At Stoneleigh-Burnham School we talk about community all the time. In Admissions, we talk about how close knit our community is and how vital it is to the function of our school. We talk about the strong relationships we foster between our faculty and students, and about the fact that everyone, even the Head of School, will know you by name.
As a school, we talk about the importance of taking care of our community, of being careful with each others feelings and being respectful. The mission statement of Stoneleigh-Burnham School describes creating a community that “inspires girls to pursue meaningful lives based on honor, respect and intellectual curiosity. Each student is challenged to discover her best self and graduate with the confidence to think independently and act ethically, secure in the knowledge that her voice will be heard.” The Honor Code further encourages and expects our students to be guided by the following: “Respect for others in all my words, expressions and actions. I will be kind and polite and will refrain from hurtful remarks about appearance, race, religion, family, intelligence and sexuality.”
During the opening of each school year every member of the community signs the SBS Honor Code which hangs in the Capen Room as a daily reminder of the commitment we have made to ourselves, our community and our school.
The mission statement and the honor code are part of the fabric of who we are as a school. They help to guide students, faculty and staff in the decisions they make each and every day. However, in light of the recent acts of bullying across the nation, Massachusetts has passed an anti-bullying law which requires schools to write and uphold a policy which specifically addresses bullying.
Yesterday, during Housemeeting, Head of School Sally Mixsell presented “Stoneleigh-Burnham School’s Bullying Prevention and Intervention Plan” to the student body. The presentation detailed the steps which will be taken should someone report something that has occurred. The plan is intended to (1) prevent bullying and cyber-bullying among our community members, (2) to encourage community members to have confidence in the School’s procedures and to come forward promptly whenever a student is subject to conduct that is prohibited by this or any other School policy; and (3) to implement appropriate discipline and other corrective measures when they are found to be warranted.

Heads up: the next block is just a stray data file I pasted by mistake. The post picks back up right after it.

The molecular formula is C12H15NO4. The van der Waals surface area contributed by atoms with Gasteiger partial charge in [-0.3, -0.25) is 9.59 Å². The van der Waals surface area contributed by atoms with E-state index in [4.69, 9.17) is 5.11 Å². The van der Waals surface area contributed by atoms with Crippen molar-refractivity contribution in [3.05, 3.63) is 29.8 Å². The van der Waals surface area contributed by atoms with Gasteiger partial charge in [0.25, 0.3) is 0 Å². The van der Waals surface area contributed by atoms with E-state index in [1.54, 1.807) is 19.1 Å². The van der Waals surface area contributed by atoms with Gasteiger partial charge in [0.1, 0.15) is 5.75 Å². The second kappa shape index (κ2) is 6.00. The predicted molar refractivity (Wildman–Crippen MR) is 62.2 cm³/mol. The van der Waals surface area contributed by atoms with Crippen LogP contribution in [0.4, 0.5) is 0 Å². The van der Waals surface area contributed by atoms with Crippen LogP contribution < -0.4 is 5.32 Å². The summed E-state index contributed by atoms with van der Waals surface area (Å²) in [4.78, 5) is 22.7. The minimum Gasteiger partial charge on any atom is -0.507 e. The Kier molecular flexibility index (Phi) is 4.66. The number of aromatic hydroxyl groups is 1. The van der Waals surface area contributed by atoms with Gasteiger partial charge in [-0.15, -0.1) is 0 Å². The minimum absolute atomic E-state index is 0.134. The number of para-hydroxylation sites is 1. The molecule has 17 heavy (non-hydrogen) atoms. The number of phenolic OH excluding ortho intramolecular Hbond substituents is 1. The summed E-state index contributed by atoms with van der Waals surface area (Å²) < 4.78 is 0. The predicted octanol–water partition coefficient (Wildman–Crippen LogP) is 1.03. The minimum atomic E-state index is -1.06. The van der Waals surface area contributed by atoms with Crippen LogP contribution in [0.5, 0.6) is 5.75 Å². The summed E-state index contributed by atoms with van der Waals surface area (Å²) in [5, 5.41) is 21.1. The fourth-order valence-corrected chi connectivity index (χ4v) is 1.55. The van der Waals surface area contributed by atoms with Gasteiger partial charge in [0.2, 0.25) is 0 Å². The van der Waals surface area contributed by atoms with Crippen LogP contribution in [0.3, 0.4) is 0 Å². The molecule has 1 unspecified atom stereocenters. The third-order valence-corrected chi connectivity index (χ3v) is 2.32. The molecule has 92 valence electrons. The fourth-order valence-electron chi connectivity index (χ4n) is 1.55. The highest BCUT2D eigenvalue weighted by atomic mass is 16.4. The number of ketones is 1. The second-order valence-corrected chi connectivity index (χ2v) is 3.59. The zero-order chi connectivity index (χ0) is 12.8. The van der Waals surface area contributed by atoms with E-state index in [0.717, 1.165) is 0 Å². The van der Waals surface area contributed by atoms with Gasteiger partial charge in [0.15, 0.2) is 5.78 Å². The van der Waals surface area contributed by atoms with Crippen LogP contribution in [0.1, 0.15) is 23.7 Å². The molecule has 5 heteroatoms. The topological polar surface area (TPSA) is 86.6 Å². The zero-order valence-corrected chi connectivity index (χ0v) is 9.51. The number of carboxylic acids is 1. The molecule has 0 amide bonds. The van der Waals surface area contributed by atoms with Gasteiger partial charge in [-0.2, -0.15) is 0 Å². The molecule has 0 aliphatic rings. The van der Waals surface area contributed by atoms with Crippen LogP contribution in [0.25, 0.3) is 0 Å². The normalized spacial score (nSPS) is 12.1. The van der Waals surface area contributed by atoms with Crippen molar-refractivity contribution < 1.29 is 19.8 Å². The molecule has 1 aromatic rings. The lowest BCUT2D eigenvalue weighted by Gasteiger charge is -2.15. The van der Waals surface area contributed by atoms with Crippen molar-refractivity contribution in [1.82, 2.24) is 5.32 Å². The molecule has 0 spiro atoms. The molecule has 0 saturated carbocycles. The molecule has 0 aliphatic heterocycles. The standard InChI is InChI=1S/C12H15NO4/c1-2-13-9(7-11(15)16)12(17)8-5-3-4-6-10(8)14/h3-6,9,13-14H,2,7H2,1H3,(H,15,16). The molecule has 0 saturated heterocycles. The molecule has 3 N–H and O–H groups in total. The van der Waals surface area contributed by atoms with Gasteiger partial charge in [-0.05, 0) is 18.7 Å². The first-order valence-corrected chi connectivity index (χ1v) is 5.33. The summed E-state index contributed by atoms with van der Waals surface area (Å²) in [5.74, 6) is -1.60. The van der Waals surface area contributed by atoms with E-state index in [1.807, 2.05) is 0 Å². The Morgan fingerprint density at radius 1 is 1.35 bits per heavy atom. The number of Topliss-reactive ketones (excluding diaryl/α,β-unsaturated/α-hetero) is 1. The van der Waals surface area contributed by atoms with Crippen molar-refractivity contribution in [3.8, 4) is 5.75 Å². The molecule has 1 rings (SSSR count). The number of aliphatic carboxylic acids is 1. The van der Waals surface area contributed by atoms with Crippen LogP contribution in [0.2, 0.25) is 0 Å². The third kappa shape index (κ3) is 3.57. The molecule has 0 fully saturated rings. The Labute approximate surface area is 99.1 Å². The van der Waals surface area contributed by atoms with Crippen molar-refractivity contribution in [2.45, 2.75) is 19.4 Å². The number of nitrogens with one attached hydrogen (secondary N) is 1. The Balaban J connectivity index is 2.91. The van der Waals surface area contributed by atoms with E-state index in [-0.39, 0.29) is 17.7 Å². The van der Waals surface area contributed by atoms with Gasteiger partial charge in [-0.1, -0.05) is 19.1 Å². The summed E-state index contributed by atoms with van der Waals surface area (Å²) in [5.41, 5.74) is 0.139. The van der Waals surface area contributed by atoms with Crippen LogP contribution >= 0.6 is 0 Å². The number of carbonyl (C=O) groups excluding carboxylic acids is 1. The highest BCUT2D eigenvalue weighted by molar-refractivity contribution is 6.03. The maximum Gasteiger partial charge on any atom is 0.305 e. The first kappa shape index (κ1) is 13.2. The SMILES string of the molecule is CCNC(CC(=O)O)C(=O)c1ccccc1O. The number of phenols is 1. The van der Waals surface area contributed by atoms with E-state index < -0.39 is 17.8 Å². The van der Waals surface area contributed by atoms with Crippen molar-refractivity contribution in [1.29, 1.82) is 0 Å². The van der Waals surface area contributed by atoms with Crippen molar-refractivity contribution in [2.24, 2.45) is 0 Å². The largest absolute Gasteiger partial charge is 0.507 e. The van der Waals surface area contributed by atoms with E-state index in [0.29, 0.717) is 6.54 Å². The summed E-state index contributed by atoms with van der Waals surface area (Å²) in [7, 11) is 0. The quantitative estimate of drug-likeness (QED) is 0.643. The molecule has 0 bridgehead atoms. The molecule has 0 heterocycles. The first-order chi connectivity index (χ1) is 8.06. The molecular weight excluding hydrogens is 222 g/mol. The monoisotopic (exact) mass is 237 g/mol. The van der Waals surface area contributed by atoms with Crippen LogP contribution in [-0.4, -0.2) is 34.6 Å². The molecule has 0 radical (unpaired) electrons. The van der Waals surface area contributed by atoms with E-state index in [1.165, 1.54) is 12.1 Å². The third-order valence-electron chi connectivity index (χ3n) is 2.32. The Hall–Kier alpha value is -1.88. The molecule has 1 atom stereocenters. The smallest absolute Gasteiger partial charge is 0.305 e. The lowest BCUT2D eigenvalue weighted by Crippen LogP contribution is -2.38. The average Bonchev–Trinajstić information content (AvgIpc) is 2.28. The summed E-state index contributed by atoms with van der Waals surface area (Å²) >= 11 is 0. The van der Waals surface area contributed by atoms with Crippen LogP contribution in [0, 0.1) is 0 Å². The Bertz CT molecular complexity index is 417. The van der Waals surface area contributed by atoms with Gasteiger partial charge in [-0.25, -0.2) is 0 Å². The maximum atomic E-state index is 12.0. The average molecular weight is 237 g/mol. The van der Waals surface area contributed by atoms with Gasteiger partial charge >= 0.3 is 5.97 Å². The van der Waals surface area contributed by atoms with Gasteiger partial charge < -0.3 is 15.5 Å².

So why would this prompt me to write about our community? What makes Stoneleigh-Burnham School different than other schools in Massachusetts? The policy itself is similar in nature to those policies being presented at public and private schools across Massachusetts. The difference for Stoneleigh-Burnham is in our community.
I see small acts of kindness and joy here every day.
The day our students left for break I walked down the hallway and found a basket of handmade treats with a note. I picked up the note, written in the early morning hours by Monica, a member of our facilities staff, and it read
“Thank you all for helping me keep UMB clean. Have a great vacation. Please enjoy a pop and candy cane.”
Not only did this bring a smile to my face, it reminded me why I love this school. The little things we do for each other that help to brighten each others day.
Things like John, our security guard who comes in a bit early each evening to shuttle our riders from the barn to the main building at the end of the day.
Or Elizabeth and Allie, two of our 9th grade students who diligently cut out snowflakes for each and every office, dorm room and classroom door one weekend and spent the better part of their free time writing notes on each one and hanging them up as a surprise for the students, faculty and staff on Monday morning.
Or the way each time I take a group of students ice skating they make sure no one is left behind. They link arms and hold hands and encourage those who are still learning to skate. I’ve yet to see a single girl left behind to skate on her own…even if she’s never been on the ice before.
It’s things like walking onto the middle school hallway to see “I love you” scrawled anonymously on the white boards of every room on the hall, or hearing the last two students arrive, at 9:35 on Monday evening from their winter break and having the entire hallway flood downstairs to help carry their bags and welcome them back.
These are the reasons our bullying prevention plan will be different than those at other schools. The written words, discussed in further detail in our Head of School’s post on the topic here, will be the same as those written at schools across the state. For us, it’s the community behind those words that makes the difference.
– Laura Lavallee, Associate Director of Admissions